Throwing punches in the ring is only part of the reason why professional boxers have knockout bodies. They also sculpt their strong physiques with tons of cross training—with a focus on building a rock-solid core. “Core conditioning is crucial for boxing,” says Chris Algieri, a professional boxer and two-time world champion. “Most of the power in a punch comes from being able to forcibly rotate your core, giving the strike explosive power.”
A sturdy core also helps keep a boxer’s body safe during a match. “The boxer has to be able to take blows to the body without damaging their ribs and organs,” explains Algieri. “The muscles in the abdominals and obliques act as body armor against opponents’ attacks.”
You don’t have to be a pro fighter to reap the ab-chiseling benefits of a boxer’s training. In the video above and in the gifs below, Algieri demonstrates his go-to conditioning exercises for a strong, stable core that’s ready to roll with the punches.
This move is great for boxers because it focuses on core stability, while also rotating the shoulders and incorporating the lower body. Plus it’s an athletic movement that hones coordination.
What to do: Begin by laying on your back with hands behind head, then alternate bringing each elbow to the opposite knee, while maintaining a tight core. Do 10-20 continuous crunches with each elbow. Rest and then repeat 2-3 times.
This is a key exercise for a boxer, since the movement promotes both core stability and shoulder girdle strength—crucial for throwing those strong punches.
What to do: Turn to one side with your legs extended and your feet and hips planted on the ground. Now, put your elbow under your shoulder and push your abs and hips up until the top of your body forms a straight line. Hold for 30-60 seconds. Return to the starting position, then move to the other side and repeat.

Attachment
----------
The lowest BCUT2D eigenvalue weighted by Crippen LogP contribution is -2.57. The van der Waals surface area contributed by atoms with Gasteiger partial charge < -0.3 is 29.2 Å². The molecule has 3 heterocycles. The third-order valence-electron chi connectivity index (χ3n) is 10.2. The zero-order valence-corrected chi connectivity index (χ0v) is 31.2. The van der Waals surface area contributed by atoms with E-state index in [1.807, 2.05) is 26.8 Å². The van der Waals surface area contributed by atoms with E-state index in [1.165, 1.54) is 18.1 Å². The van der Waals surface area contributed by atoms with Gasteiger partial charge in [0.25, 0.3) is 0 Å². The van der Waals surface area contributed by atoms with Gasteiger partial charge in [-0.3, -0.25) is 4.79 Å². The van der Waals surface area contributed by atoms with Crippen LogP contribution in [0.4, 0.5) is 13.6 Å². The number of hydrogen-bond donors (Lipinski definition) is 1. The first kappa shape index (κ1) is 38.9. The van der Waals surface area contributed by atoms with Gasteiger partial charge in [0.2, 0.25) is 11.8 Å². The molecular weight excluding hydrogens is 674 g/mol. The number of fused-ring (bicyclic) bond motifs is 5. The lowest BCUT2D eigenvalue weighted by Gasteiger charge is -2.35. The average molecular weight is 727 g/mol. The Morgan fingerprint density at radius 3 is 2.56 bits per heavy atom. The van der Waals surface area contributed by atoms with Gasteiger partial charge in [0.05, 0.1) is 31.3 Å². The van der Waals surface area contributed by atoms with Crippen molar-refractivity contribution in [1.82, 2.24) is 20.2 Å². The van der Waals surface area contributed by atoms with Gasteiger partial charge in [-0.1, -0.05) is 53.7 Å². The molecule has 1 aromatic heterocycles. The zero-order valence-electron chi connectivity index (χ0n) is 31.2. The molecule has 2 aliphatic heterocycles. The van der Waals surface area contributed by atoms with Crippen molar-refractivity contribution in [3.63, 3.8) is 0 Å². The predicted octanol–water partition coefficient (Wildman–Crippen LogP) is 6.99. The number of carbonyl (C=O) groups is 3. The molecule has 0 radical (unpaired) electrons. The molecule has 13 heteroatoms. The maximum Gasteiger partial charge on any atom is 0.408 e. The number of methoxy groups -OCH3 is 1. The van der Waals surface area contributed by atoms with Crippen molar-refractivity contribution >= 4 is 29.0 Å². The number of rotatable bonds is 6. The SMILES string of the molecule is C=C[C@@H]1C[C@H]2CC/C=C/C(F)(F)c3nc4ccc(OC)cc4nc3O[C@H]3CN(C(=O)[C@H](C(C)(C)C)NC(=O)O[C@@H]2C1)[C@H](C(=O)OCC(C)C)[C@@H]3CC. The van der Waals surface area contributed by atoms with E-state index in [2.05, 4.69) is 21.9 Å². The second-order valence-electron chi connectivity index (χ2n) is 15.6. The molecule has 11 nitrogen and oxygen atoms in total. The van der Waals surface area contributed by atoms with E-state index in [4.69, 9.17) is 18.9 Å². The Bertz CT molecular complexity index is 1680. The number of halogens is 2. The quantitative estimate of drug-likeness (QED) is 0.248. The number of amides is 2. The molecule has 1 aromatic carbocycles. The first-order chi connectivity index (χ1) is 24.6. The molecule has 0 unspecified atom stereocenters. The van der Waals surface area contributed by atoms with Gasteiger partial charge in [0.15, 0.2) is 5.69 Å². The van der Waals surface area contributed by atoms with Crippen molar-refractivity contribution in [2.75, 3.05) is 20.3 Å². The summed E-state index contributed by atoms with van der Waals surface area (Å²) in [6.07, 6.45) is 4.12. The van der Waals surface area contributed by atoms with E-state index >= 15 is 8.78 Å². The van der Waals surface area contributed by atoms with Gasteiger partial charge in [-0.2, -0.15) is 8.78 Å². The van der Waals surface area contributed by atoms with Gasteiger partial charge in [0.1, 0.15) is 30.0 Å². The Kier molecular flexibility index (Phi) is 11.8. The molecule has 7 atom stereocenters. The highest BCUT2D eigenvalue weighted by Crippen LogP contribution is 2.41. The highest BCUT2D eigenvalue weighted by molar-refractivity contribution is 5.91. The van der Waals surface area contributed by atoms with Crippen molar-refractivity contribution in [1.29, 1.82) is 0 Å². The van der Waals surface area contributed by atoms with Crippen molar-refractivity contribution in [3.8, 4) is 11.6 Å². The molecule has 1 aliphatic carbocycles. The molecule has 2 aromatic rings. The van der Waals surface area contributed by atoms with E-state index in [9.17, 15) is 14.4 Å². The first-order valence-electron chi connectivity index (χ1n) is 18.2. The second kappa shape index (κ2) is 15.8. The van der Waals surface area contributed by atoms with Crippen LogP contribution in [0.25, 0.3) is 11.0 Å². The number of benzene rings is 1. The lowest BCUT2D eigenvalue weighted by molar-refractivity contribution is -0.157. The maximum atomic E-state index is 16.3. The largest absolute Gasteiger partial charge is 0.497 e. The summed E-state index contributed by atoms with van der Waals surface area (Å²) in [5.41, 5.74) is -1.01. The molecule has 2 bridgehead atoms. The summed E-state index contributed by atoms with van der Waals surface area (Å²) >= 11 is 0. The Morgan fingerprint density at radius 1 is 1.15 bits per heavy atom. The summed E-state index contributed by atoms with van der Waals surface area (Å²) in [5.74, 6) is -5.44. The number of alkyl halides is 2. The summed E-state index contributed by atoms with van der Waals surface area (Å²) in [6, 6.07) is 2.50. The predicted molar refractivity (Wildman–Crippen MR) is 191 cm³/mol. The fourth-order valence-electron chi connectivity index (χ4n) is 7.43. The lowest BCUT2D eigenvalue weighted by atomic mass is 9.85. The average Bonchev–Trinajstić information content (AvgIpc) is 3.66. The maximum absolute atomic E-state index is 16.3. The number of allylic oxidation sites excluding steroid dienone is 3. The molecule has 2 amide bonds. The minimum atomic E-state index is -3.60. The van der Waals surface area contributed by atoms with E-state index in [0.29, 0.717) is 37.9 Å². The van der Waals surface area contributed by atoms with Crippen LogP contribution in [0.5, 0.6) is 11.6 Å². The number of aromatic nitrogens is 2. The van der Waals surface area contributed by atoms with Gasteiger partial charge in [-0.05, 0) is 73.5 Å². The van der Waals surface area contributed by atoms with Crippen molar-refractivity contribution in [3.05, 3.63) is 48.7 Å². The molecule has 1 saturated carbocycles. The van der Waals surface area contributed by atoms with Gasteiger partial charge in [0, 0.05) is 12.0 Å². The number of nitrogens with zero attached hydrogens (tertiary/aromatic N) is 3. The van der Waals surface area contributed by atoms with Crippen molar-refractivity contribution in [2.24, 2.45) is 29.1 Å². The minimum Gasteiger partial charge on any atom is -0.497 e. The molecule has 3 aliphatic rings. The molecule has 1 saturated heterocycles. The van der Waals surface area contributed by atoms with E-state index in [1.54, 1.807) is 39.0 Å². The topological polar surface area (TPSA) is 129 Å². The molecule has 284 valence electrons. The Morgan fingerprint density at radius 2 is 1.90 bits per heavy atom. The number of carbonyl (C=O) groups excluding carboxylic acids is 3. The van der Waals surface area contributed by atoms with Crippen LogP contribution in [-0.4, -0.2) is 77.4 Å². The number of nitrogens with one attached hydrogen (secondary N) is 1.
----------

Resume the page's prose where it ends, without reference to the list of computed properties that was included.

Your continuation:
This is an awesome move that challenges balance and coordination, as well as core strength.
What to do: Start off in a plank position. With your weight resting on your left forearm, slowly lift your right arm off the ground, reaching it out in front of you. Lower back down, and alternate to the left arm. Do this 10 times with each arm.
The T-push-up will help you build core stability, as well as posterior shoulder strength and flexibility. Boxers experience a lot of wear and tear on the shoulder, so it’s important to strengthen each part of the shoulder. Plus, the push-up works the anterior deltoid, which is important for movement and power when punching forward.
What to do: Begin in a standard push-up position. Lower your body slowly, as you would for a regular push-up. But as you push yourself up, turn to one side, raising that side’s arm towards the ceiling. Return your hand to the floor, then repeat on the other side. Do this 15 times on each side.
RELATED: 4 Ab-Sculpting Plank Variations
This exercise really works your lower abdominals and also promotes full-body coordination. Boxers will often explode out of a crouched position, so it’s important to have strong lower abs to support this movement. And the second part, seated underhand pass, uses isometric holds to promote core strength and stability. Plus it hones the hand-eye coordination necessary to be a great fighter.
What to do: From seated position with feet off the ground, squeeze your abs and pull knees in as you pass a weight (or medicine ball or an imaginary object) under your bent leg. Repeat 20 times.
This isometric hold promotes core strength, while the crunch tones your obliques and increases endurance. It’s also another move that promotes coordination between the upper and lower body.
What to do: From side position, simultaneously crunch and pull knees in, keeping feet off the floor and focusing on your obliques. Repeat this 15-20 times.
This classic ab move will improve your core rotational strength, which is important for maximizing power when throwing a punch.
What to do: Starting in a seated position, explosively twist from one side to the other. Aim to twist to each side 15-20 times.
This is a full-core movement, which works you upper and lower ab muscles in the initial sit-up, then fires up your obliques during the twist. Similar to Russian twist, this sit-up variation strengthens rotational core movement and improves your ability to generate power from the core (aka the essentials for throwing a punch.)
What to do: Starting on your back, roll up into a sit-up, with one leg extended and one foot pressed into the floor, knee bent. From here, explosively twist to the side, bringing your opposite elbow to the bent knee. Do this 15-20 times, then switch to the other side.
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